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Child custody refers to the legal guardianship involved in a divorce case. In Georgia, there are two forms of custody; legal and physical. Legal custody refers to the child's life decisions. Religious, medical, and educational decisions are made by the legal custodian(s). Legal custody can be granted to one parent, or decisions split between both parents.
Physical custody refers to where the child resides. One parent may have sole physical custody, with the other receiving scheduled visitation rights. Or, both parents may share physical custody, which means the child lives with each parent a portion of the time.
When deciding issues regarding child custody, courts in Georgia will consider the best interests of the child and the environment that will provide the most stability. The courts consider many factors, including:
A child over 14 years of age may wield substantial influence over a court's decision to choose which parent will have primary custody. Remember, the court considers it important for a child to maintain a relationship with both parents. Therefore, visitation rights are still awarded to the parent who is not given primary custody of the child.
We are living in a society where gender stereotypes are slowing fading. There is no reason to believe that courts are more likely to award custody to the mother or the father. It is important to come up with a parenting plan that meets the child's needs and is in the child's best interest.
A court ordered arrangement of the custody and visitation details surrounding the child(ren)s day to day needs, along with a set of guidelines as to both parents rights and responsibilities regarding their child.
A court always maintains jurisdiction to change a custody order. Visitation may be changed as well, however there are certain 2 year limitations that may apply.
Although it is rare, the court, in its discretion, can award joint custody instead of sole custody. There are two types of joint custody:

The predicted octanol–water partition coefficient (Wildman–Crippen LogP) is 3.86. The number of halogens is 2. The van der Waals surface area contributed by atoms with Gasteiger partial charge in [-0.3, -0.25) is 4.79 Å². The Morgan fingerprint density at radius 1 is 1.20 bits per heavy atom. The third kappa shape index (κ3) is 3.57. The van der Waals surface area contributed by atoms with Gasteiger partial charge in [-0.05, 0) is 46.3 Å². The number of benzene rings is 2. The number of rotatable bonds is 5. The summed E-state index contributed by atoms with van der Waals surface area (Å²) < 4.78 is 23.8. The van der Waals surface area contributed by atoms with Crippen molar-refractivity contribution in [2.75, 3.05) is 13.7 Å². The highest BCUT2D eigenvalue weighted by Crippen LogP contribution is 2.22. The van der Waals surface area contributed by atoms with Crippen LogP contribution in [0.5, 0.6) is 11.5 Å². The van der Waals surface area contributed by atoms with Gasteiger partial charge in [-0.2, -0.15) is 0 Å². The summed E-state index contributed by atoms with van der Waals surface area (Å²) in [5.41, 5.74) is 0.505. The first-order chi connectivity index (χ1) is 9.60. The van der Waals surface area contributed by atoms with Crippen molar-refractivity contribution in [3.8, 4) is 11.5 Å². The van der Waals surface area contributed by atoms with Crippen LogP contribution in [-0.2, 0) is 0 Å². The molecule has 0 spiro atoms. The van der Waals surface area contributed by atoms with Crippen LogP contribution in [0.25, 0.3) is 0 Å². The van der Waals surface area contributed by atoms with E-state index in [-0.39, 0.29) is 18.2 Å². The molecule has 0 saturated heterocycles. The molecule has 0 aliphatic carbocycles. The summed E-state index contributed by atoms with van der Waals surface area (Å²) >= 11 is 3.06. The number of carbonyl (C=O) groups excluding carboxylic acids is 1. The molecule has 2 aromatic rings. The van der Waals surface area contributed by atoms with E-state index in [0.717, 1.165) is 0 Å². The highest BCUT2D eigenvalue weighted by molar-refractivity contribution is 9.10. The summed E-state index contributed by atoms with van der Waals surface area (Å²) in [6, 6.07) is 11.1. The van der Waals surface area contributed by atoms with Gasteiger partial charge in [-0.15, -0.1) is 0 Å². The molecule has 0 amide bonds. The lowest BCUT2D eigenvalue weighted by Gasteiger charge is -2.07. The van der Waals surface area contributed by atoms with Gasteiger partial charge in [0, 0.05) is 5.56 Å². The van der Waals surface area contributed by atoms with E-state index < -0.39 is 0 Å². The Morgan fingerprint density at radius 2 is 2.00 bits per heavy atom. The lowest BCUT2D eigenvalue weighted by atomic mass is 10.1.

Typically, the court awards joint legal custody to the primary physical custodian having the tie-breaking authority should the parties disagree on the decision regarding the minor child.
One parent has primary physical custody and the noncustodial parent has the standard visitation of every other weekend, alternating holidays and an extended period in the summer, and pays child support based on the Georgia State Child Support Guidelines.
Depending on what county you are filing for divorce in, those families who have children are required to attend an educational seminar as part of the adjudication process. This is not a marital counseling session, and not intended to get the parties back together. The required education program, entitled "Seminar for Parent of Minor Children," addresses issues specific to "families in transition," which includes parties involved in divorce, separate maintenance, paternity, change of custody, visitation, legitimation and other domestic relations matters involving children.
For additional information about child custody, explore our blog articles:
Whether handling an amicable parenting plan or an emotionally charged child custody dispute, the family law attorneys at Stearns-Montgomery & Proctor provides all of our clients with caring and supportive legal advocacy. We handle child custody issues including:
Our managing partner, Randy Sabatini is especially well-known and has earned a stellar reputation for child custody cases. In addition, firm founder Mary Stearns-Montgomery has served as a guardian ad litem in Georgia and has extensive experience representing the best interests of children in family law matters.
At Stearns-Montgomery & Proctor, we are committed to providing the most effective level of service to each of our valued clients in a caring and compassionate manner. If you or someone you know is facing a child custody dispute, contact us today at (678) 971-3413.